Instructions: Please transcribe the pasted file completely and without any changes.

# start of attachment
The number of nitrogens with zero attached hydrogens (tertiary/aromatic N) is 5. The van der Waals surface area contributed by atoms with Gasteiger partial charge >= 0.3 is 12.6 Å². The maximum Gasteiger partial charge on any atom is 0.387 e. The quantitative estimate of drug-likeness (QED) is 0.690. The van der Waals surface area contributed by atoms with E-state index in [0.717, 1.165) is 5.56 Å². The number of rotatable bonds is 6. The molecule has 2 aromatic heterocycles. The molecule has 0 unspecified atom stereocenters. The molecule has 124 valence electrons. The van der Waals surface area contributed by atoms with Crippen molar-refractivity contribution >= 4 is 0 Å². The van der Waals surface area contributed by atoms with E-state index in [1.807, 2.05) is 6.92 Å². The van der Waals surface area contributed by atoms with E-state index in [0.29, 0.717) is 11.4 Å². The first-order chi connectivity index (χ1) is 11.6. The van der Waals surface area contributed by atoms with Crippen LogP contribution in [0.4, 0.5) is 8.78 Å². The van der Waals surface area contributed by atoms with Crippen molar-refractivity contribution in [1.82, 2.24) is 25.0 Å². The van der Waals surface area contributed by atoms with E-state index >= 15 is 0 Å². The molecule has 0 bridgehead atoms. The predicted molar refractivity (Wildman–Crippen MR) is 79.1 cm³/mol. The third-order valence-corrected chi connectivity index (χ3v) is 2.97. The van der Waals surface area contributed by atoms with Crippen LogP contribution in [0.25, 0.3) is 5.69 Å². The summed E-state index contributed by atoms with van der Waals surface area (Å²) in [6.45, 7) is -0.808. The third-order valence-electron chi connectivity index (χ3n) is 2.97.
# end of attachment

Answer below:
The number of nitrogens with zero attached hydrogens (tertiary/aromatic N) is 5. The van der Waals surface area contributed by atoms with Gasteiger partial charge >= 0.3 is 12.6 Å². The maximum Gasteiger partial charge on any atom is 0.387 e. The quantitative estimate of drug-likeness (QED) is 0.690. The van der Waals surface area contributed by atoms with E-state index in [0.717, 1.165) is 5.56 Å². The number of rotatable bonds is 6. The molecule has 2 aromatic heterocycles. The molecule has 0 unspecified atom stereocenters. The molecule has 124 valence electrons. The van der Waals surface area contributed by atoms with Crippen molar-refractivity contribution >= 4 is 0 Å². The van der Waals surface area contributed by atoms with E-state index in [1.807, 2.05) is 6.92 Å². The van der Waals surface area contributed by atoms with E-state index in [0.29, 0.717) is 11.4 Å². The first-order chi connectivity index (χ1) is 11.6. The van der Waals surface area contributed by atoms with Crippen LogP contribution in [0.4, 0.5) is 8.78 Å². The van der Waals surface area contributed by atoms with Crippen molar-refractivity contribution in [1.82, 2.24) is 25.0 Å². The van der Waals surface area contributed by atoms with E-state index >= 15 is 0 Å². The molecule has 0 bridgehead atoms. The predicted molar refractivity (Wildman–Crippen MR) is 79.1 cm³/mol. The third-order valence-corrected chi connectivity index (χ3v) is 2.97. The van der Waals surface area contributed by atoms with Crippen LogP contribution in [0.25, 0.3) is 5.69 Å². The summed E-state index contributed by atoms with van der Waals surface area (Å²) in [6.45, 7) is -0.808. The third-order valence-electron chi connectivity index (χ3n) is 2.97.